Movie Review: The Harder They Come (1972)

Title: The Harder They Come
Release Date: 5 June 1972
Director: Perry Henzell
Production Company: International Films Inc.

The groundbreaking soundtrack from The Harder They Come has long been one of my favorite albums, but I’d never seen the movie until a 50th anniversary screening at The Brattle Theatre this week.  Reggae legend Jimmy Cliff stars as Ivanhoe “Ivan” Martin, a young man who arrives in Kingston, Jamaica and tries to make ends meet while trying to break into the music business.  His repeated attempts at honest work fail and he eventually becomes a marijuana runner for a local gangster.  When he kills a police officer in a panic he goes on the lam and finally achieves the fame he desires as an outlaw.

The story is familiar and predictable but nevertheless well-told.  The story and style seems to have drawn influence from French New Wave movies like Breathless and it shares similarities with Senegal’s Touki Bouki, released the next year.  I particularly like the first half of the film which captures the feel and rhythms of early 1970s Kingston with a neorealist touch.  The latter part of the movie feels more like a hasty pastiche of Bonnie and Clyde. Ivan’s gleeful embrace of his outlaw status feels almost psychotic and he swiftly becomes a character hard to sympathize with.  Nevertheless it’s a fascinating period piece and a groundbreaking movie for Jamaican cinema.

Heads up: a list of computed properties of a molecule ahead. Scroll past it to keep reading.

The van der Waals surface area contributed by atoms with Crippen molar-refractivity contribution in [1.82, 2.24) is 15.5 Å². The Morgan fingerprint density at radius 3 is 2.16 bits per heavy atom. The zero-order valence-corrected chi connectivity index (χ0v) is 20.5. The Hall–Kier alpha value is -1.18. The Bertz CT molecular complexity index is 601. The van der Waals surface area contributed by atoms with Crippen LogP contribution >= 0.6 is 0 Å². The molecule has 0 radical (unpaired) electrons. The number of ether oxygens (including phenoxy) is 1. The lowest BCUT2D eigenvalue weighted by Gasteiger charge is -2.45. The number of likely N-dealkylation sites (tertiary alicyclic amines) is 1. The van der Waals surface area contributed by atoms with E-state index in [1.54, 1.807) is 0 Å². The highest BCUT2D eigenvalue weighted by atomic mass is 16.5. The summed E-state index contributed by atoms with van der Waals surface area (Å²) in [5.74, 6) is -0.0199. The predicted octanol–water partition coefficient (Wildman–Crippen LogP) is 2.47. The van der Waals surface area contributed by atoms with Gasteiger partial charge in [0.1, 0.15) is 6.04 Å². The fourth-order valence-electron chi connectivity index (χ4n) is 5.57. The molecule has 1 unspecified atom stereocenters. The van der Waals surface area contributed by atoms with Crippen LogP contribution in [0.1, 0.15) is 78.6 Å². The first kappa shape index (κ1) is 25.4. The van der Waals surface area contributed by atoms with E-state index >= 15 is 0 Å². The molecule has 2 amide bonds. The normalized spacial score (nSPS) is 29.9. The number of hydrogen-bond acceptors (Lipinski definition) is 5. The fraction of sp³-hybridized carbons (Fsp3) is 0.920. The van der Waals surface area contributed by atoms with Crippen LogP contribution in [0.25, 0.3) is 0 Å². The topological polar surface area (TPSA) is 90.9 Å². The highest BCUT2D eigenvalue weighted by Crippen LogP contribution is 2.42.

And the soundtrack is just amazing.

Rating: ***1/2